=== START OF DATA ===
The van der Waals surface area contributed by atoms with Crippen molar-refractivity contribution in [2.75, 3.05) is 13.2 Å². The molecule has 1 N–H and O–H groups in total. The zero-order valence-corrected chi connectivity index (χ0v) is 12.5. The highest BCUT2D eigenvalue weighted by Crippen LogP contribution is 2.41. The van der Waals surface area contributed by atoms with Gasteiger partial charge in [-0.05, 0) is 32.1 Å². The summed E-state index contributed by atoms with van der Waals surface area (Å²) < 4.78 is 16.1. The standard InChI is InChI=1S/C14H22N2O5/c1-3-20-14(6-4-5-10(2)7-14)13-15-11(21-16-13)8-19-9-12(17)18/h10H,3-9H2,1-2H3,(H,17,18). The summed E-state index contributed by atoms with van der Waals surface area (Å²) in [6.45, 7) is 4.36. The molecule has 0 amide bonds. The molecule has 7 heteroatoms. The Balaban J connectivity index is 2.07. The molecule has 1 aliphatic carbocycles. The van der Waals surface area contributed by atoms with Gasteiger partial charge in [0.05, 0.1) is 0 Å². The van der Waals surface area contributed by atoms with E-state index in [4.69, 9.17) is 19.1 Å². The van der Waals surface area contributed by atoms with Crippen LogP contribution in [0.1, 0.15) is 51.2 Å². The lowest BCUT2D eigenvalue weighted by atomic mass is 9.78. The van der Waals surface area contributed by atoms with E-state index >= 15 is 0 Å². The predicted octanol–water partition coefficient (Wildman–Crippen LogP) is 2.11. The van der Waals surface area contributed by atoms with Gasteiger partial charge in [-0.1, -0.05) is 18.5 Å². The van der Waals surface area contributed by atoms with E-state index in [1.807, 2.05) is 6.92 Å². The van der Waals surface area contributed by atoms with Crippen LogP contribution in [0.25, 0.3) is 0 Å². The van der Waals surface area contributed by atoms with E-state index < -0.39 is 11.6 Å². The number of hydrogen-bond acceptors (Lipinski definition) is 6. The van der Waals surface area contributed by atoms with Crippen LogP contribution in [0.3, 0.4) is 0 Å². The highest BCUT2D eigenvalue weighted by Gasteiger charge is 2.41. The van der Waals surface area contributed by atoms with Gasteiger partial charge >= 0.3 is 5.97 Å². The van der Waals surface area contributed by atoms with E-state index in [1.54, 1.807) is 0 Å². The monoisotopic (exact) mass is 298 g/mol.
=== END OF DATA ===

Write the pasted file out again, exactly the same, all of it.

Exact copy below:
The van der Waals surface area contributed by atoms with Crippen molar-refractivity contribution in [2.75, 3.05) is 13.2 Å². The molecule has 1 N–H and O–H groups in total. The zero-order valence-corrected chi connectivity index (χ0v) is 12.5. The highest BCUT2D eigenvalue weighted by Crippen LogP contribution is 2.41. The van der Waals surface area contributed by atoms with Gasteiger partial charge in [-0.05, 0) is 32.1 Å². The summed E-state index contributed by atoms with van der Waals surface area (Å²) < 4.78 is 16.1. The standard InChI is InChI=1S/C14H22N2O5/c1-3-20-14(6-4-5-10(2)7-14)13-15-11(21-16-13)8-19-9-12(17)18/h10H,3-9H2,1-2H3,(H,17,18). The summed E-state index contributed by atoms with van der Waals surface area (Å²) in [6.45, 7) is 4.36. The molecule has 0 amide bonds. The molecule has 7 heteroatoms. The Balaban J connectivity index is 2.07. The molecule has 1 aliphatic carbocycles. The van der Waals surface area contributed by atoms with Gasteiger partial charge in [0.05, 0.1) is 0 Å². The van der Waals surface area contributed by atoms with E-state index in [4.69, 9.17) is 19.1 Å². The van der Waals surface area contributed by atoms with Crippen LogP contribution in [0.1, 0.15) is 51.2 Å². The lowest BCUT2D eigenvalue weighted by atomic mass is 9.78. The van der Waals surface area contributed by atoms with E-state index >= 15 is 0 Å². The predicted octanol–water partition coefficient (Wildman–Crippen LogP) is 2.11. The van der Waals surface area contributed by atoms with Gasteiger partial charge in [-0.1, -0.05) is 18.5 Å². The van der Waals surface area contributed by atoms with E-state index in [1.807, 2.05) is 6.92 Å². The van der Waals surface area contributed by atoms with Crippen LogP contribution in [0.25, 0.3) is 0 Å². The van der Waals surface area contributed by atoms with E-state index < -0.39 is 11.6 Å². The number of hydrogen-bond acceptors (Lipinski definition) is 6. The van der Waals surface area contributed by atoms with Crippen LogP contribution in [0.3, 0.4) is 0 Å². The highest BCUT2D eigenvalue weighted by Gasteiger charge is 2.41. The van der Waals surface area contributed by atoms with Gasteiger partial charge >= 0.3 is 5.97 Å². The van der Waals surface area contributed by atoms with E-state index in [1.54, 1.807) is 0 Å². The monoisotopic (exact) mass is 298 g/mol.